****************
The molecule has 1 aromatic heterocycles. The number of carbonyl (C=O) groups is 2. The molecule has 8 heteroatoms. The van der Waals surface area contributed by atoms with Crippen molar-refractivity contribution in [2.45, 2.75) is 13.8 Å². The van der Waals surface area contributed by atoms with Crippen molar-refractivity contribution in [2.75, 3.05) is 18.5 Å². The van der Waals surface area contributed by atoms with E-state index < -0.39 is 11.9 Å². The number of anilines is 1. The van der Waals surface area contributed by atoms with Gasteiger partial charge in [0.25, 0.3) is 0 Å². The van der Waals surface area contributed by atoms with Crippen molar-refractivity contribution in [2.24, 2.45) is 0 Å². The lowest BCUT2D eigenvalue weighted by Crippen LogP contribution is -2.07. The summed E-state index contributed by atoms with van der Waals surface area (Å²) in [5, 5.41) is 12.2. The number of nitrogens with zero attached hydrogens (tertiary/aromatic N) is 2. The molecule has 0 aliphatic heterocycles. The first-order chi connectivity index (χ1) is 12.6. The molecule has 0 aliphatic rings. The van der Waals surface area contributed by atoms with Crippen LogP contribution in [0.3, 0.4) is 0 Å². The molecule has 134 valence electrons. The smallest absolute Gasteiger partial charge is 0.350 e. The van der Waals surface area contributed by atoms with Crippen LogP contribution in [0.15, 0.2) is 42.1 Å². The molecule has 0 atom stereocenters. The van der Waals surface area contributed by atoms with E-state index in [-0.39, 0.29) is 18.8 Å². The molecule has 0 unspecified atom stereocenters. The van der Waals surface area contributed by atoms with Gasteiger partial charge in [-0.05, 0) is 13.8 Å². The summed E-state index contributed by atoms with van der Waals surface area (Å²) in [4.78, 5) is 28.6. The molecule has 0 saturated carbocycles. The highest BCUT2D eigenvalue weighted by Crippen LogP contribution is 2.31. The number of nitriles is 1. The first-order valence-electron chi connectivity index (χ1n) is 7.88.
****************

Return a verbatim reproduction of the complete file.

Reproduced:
The molecule has 1 aromatic heterocycles. The number of carbonyl (C=O) groups is 2. The molecule has 8 heteroatoms. The van der Waals surface area contributed by atoms with Crippen molar-refractivity contribution in [2.45, 2.75) is 13.8 Å². The van der Waals surface area contributed by atoms with Crippen molar-refractivity contribution in [2.75, 3.05) is 18.5 Å². The van der Waals surface area contributed by atoms with E-state index < -0.39 is 11.9 Å². The number of anilines is 1. The van der Waals surface area contributed by atoms with Gasteiger partial charge in [0.25, 0.3) is 0 Å². The van der Waals surface area contributed by atoms with Crippen molar-refractivity contribution in [2.24, 2.45) is 0 Å². The lowest BCUT2D eigenvalue weighted by Crippen LogP contribution is -2.07. The summed E-state index contributed by atoms with van der Waals surface area (Å²) in [5, 5.41) is 12.2. The number of nitrogens with zero attached hydrogens (tertiary/aromatic N) is 2. The molecule has 0 aliphatic heterocycles. The first-order chi connectivity index (χ1) is 12.6. The molecule has 0 aliphatic rings. The van der Waals surface area contributed by atoms with Crippen LogP contribution in [0.3, 0.4) is 0 Å². The molecule has 134 valence electrons. The smallest absolute Gasteiger partial charge is 0.350 e. The van der Waals surface area contributed by atoms with Crippen LogP contribution in [0.15, 0.2) is 42.1 Å². The molecule has 0 atom stereocenters. The van der Waals surface area contributed by atoms with E-state index in [-0.39, 0.29) is 18.8 Å². The molecule has 0 unspecified atom stereocenters. The van der Waals surface area contributed by atoms with Gasteiger partial charge in [-0.05, 0) is 13.8 Å². The summed E-state index contributed by atoms with van der Waals surface area (Å²) in [4.78, 5) is 28.6. The molecule has 0 saturated carbocycles. The highest BCUT2D eigenvalue weighted by Crippen LogP contribution is 2.31. The number of nitriles is 1. The first-order valence-electron chi connectivity index (χ1n) is 7.88.